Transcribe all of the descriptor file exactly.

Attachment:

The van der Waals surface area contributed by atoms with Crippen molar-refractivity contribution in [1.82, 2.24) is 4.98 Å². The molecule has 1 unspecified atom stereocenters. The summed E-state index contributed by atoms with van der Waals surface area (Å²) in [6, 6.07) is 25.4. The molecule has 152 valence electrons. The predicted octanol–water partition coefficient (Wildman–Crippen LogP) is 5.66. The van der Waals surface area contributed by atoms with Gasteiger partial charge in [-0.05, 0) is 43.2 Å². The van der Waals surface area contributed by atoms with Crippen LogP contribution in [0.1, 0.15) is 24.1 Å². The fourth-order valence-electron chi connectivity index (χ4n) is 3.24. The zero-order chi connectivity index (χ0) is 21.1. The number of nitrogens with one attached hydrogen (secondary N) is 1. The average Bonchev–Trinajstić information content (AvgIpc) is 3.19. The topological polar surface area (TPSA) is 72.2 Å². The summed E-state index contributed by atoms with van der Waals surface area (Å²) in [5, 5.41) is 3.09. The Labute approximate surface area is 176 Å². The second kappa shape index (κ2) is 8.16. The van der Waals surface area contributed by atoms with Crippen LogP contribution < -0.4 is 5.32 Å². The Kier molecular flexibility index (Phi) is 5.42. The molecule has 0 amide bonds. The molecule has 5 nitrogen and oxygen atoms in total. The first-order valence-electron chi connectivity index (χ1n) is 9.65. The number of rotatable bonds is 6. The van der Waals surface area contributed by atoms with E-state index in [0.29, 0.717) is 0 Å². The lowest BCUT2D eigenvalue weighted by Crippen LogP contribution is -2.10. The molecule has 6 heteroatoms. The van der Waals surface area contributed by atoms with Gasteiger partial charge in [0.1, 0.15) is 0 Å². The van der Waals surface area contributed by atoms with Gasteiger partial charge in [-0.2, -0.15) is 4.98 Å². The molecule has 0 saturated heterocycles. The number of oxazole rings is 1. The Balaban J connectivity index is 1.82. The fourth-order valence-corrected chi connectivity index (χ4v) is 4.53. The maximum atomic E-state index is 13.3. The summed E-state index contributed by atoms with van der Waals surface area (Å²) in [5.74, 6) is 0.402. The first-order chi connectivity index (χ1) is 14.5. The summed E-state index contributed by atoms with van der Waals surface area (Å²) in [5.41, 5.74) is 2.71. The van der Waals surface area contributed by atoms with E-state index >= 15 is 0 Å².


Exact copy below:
The van der Waals surface area contributed by atoms with Crippen molar-refractivity contribution in [1.82, 2.24) is 4.98 Å². The molecule has 1 unspecified atom stereocenters. The summed E-state index contributed by atoms with van der Waals surface area (Å²) in [6, 6.07) is 25.4. The molecule has 152 valence electrons. The predicted octanol–water partition coefficient (Wildman–Crippen LogP) is 5.66. The van der Waals surface area contributed by atoms with Gasteiger partial charge in [-0.05, 0) is 43.2 Å². The van der Waals surface area contributed by atoms with Crippen LogP contribution in [0.1, 0.15) is 24.1 Å². The fourth-order valence-electron chi connectivity index (χ4n) is 3.24. The zero-order chi connectivity index (χ0) is 21.1. The number of nitrogens with one attached hydrogen (secondary N) is 1. The average Bonchev–Trinajstić information content (AvgIpc) is 3.19. The topological polar surface area (TPSA) is 72.2 Å². The summed E-state index contributed by atoms with van der Waals surface area (Å²) in [5, 5.41) is 3.09. The Labute approximate surface area is 176 Å². The second kappa shape index (κ2) is 8.16. The van der Waals surface area contributed by atoms with Crippen LogP contribution < -0.4 is 5.32 Å². The Kier molecular flexibility index (Phi) is 5.42. The molecule has 0 amide bonds. The molecule has 5 nitrogen and oxygen atoms in total. The first-order valence-electron chi connectivity index (χ1n) is 9.65. The number of rotatable bonds is 6. The van der Waals surface area contributed by atoms with E-state index in [0.29, 0.717) is 0 Å². The lowest BCUT2D eigenvalue weighted by Crippen LogP contribution is -2.10. The molecule has 6 heteroatoms. The van der Waals surface area contributed by atoms with Gasteiger partial charge in [0.1, 0.15) is 0 Å². The van der Waals surface area contributed by atoms with Gasteiger partial charge in [-0.2, -0.15) is 4.98 Å². The molecule has 0 saturated heterocycles. The number of oxazole rings is 1. The Balaban J connectivity index is 1.82. The fourth-order valence-corrected chi connectivity index (χ4v) is 4.53. The maximum atomic E-state index is 13.3. The summed E-state index contributed by atoms with van der Waals surface area (Å²) in [5.74, 6) is 0.402. The first-order chi connectivity index (χ1) is 14.5. The summed E-state index contributed by atoms with van der Waals surface area (Å²) in [5.41, 5.74) is 2.71. The van der Waals surface area contributed by atoms with E-state index >= 15 is 0 Å².